Written by Kate Hindmarch, partner in employment law at Langleys Solicitors

The ONS has highlighted that women in their 40s and 50s (the age group that is most affected by menopause) is the fastest growing workforce demographic. According to the Faculty of Occupational Medicine, nearly eight out of 10 of menopausal women are in work and three out of four women experience symptoms.

Research shows that some women struggle to find work, some consider their careers are affected and some claim to have lost their jobs as a result. Many women report increased absence related to menopause, although they may not want to disclose that as the reason. Menopause symptoms can have a significant impact on attendance and performance in the workplace.

Kate Hindmarch, partner in employment law at Langleys Solicitors says: “

“Of the 70% of women in employment in the UK, almost 4.5 million are in the menopausal age bracket. An increasing number of women are taking their employers to court and citing the menopause as proof of unfair dismissal and/or sex or disability discrimination.

“Menopause at work is covered by certain pieces of legislation to protect employees. Under the Equality Act of 2010, menopause is covered under the protected characteristics of age, sex and disability discrimination.

“Therefore, if a worker or job applicant feels they have been treated unfairly, they may be able to make a claim to an employment tribunal. According to the latest UK data, there have been 10 employment tribunals referencing the claimant’s menopause in the first six months of 2021 alone.

“The claim must be made within three months (minus one day) of the act or acts of discrimination about which they are complaining. However, it is recommended that the employee talks to their employer and acas before doing this to try to resolve the matter informally without going to a tribunal, as this can be very costly.

“The average cost of defending a tribunal case is £8,500 which doesn’t include the cost of any awards or the claimant’s legal fees, if won. Compensation under the Equality Act is uncapped meaning that employers can claim for loss of earnings, loss of pensions and issue proceedings against individuals in the workplace, who could have personal liability for any compensation awarded. This type of case can damage an employer’s standing in terms of being a good and reasonable employer and supporting the health and wellbeing of all employees – not just women.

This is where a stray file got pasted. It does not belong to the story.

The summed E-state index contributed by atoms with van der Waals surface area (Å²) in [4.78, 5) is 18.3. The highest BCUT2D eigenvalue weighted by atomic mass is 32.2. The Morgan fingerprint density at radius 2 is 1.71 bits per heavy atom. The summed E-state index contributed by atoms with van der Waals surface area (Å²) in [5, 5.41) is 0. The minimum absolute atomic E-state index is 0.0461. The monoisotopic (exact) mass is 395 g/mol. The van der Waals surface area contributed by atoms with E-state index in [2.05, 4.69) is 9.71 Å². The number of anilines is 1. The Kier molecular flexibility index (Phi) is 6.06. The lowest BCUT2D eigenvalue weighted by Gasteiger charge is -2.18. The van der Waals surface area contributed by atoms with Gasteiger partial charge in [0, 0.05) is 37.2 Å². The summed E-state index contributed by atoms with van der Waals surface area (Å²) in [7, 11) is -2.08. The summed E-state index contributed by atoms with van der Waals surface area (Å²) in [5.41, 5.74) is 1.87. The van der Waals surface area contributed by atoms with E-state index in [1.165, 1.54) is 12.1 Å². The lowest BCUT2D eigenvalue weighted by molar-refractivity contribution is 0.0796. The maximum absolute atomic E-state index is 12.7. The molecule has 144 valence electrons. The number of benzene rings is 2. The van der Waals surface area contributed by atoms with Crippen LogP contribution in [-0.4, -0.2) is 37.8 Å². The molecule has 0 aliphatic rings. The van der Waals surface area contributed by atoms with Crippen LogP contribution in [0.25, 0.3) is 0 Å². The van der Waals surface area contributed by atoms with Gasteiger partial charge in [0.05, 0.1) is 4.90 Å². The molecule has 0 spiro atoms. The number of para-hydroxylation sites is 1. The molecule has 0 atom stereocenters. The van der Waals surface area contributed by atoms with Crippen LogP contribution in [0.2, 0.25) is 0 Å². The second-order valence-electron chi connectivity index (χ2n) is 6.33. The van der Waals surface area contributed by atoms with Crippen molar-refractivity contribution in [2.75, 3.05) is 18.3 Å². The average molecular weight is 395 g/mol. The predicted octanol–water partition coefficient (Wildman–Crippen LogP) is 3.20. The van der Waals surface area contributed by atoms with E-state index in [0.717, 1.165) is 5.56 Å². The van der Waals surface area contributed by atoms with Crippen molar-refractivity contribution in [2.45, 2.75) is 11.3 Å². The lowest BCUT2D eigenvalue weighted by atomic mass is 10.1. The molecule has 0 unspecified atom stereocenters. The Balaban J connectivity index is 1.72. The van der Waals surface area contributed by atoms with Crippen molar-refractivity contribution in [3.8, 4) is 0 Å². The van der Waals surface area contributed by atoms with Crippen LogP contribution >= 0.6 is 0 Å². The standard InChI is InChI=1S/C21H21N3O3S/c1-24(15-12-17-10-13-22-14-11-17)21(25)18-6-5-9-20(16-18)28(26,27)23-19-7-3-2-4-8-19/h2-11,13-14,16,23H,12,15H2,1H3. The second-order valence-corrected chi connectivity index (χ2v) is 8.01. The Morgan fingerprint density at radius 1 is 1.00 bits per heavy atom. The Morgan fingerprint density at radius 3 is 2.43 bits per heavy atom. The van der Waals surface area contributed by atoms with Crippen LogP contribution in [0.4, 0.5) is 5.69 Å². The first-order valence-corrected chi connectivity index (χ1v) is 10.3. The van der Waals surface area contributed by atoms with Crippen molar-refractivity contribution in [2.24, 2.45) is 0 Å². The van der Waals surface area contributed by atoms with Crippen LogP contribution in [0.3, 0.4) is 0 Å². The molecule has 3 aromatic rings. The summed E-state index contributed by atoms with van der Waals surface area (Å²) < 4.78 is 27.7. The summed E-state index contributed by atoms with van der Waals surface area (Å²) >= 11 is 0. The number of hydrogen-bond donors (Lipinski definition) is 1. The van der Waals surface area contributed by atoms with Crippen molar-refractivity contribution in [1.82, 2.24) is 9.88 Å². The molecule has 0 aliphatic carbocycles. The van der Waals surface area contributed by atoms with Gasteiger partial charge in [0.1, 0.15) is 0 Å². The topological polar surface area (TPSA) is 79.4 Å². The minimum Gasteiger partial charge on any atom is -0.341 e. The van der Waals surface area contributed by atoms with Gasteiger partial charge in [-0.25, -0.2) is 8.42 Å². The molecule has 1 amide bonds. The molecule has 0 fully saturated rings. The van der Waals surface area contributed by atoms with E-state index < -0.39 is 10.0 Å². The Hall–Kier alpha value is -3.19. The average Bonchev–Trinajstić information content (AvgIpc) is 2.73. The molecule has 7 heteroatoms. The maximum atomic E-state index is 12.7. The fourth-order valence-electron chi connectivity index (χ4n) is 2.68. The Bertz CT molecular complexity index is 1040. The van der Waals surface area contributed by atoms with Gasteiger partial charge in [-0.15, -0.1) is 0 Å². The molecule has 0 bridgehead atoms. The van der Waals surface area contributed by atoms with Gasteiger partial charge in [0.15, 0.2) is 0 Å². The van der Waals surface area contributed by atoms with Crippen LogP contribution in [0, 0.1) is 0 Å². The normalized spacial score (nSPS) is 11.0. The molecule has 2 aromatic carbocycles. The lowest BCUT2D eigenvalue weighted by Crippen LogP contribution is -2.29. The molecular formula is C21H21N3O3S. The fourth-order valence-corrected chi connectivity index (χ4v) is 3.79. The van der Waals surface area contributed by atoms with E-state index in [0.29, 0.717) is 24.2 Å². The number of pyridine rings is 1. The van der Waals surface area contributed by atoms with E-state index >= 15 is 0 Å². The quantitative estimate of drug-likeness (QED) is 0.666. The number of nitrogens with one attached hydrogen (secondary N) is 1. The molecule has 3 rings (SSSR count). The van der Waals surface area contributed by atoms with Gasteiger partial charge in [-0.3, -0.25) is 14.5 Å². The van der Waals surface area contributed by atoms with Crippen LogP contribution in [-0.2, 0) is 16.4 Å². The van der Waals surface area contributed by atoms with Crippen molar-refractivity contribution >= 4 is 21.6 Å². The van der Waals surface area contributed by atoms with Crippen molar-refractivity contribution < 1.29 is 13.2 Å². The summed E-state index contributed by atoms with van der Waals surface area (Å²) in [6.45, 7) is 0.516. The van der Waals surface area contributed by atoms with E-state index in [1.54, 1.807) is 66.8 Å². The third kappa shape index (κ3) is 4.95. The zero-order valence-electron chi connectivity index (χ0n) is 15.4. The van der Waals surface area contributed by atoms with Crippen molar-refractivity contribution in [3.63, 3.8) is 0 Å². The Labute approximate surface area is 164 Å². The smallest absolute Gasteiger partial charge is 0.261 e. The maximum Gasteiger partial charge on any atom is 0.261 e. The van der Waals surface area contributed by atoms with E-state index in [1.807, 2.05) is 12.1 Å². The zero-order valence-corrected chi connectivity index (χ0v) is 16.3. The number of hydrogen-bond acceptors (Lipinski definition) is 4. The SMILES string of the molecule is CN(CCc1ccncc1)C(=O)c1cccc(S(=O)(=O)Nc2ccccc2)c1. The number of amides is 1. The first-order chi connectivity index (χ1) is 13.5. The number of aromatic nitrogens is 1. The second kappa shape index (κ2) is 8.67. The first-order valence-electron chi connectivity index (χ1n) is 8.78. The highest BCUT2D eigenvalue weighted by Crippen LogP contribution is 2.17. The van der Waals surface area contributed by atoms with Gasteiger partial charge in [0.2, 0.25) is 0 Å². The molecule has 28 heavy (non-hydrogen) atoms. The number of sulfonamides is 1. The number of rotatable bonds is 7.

“There are measures that employers should take to assist employees who may be experiencing menopause at work to avoid Tribunal proceedings. For example, employers should carefully manage sickness absence or declining job performance to avoid the chances of a discrimination claim and make changes to allow workers to manage their symptoms, such as providing a fan, longer breaks or flexible working. Longer term, it may be helpful to review and amend an employee’s role or duties, such as facilitating part-time working or switching to a job share.

“Employers should also ensure that managers are trained in dealing with menopause-related issues and that staff feel that they are able to discuss such issues openly with their managers or HR, through sensitively managed and confidential conversations. This is particularly important in male-dominated industries as there is a lack of awareness among male managers.”

By Lisa Baker, Senior Editor

Senior Editor Lisa Baker is the owner of Need to See it Publishing Group, providing contract news for business and news sites across the UK. Lisa is an experienced HR writer and commentator, editing HR publications for more than 5 years.